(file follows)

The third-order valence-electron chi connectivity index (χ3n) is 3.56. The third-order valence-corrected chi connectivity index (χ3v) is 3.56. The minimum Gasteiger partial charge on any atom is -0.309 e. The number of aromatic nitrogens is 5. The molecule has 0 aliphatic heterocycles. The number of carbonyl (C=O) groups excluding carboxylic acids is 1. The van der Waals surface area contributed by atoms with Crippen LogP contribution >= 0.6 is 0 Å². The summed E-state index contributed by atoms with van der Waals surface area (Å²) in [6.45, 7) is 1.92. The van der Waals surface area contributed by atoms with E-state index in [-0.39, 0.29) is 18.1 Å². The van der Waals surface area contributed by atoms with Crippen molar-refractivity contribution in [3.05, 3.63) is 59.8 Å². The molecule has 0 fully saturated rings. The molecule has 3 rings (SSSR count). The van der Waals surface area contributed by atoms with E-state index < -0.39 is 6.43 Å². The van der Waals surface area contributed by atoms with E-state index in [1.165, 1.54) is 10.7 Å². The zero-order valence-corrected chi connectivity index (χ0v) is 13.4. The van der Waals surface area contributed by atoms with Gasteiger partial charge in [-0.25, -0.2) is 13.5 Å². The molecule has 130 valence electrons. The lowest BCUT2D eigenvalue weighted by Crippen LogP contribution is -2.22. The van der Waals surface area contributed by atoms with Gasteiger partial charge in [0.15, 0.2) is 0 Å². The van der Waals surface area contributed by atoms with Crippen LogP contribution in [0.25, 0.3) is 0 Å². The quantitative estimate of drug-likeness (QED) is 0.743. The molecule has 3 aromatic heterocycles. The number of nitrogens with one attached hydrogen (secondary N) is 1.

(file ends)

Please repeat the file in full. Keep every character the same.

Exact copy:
The third-order valence-electron chi connectivity index (χ3n) is 3.56. The third-order valence-corrected chi connectivity index (χ3v) is 3.56. The minimum Gasteiger partial charge on any atom is -0.309 e. The number of aromatic nitrogens is 5. The molecule has 0 aliphatic heterocycles. The number of carbonyl (C=O) groups excluding carboxylic acids is 1. The van der Waals surface area contributed by atoms with Crippen LogP contribution >= 0.6 is 0 Å². The summed E-state index contributed by atoms with van der Waals surface area (Å²) in [6.45, 7) is 1.92. The van der Waals surface area contributed by atoms with E-state index in [-0.39, 0.29) is 18.1 Å². The van der Waals surface area contributed by atoms with Crippen molar-refractivity contribution in [3.05, 3.63) is 59.8 Å². The molecule has 0 fully saturated rings. The molecule has 3 rings (SSSR count). The van der Waals surface area contributed by atoms with E-state index < -0.39 is 6.43 Å². The van der Waals surface area contributed by atoms with E-state index in [1.165, 1.54) is 10.7 Å². The zero-order valence-corrected chi connectivity index (χ0v) is 13.4. The van der Waals surface area contributed by atoms with Gasteiger partial charge in [-0.25, -0.2) is 13.5 Å². The molecule has 130 valence electrons. The lowest BCUT2D eigenvalue weighted by Crippen LogP contribution is -2.22. The van der Waals surface area contributed by atoms with Gasteiger partial charge in [0.15, 0.2) is 0 Å². The van der Waals surface area contributed by atoms with Crippen LogP contribution in [0.25, 0.3) is 0 Å². The quantitative estimate of drug-likeness (QED) is 0.743. The molecule has 3 aromatic heterocycles. The number of nitrogens with one attached hydrogen (secondary N) is 1.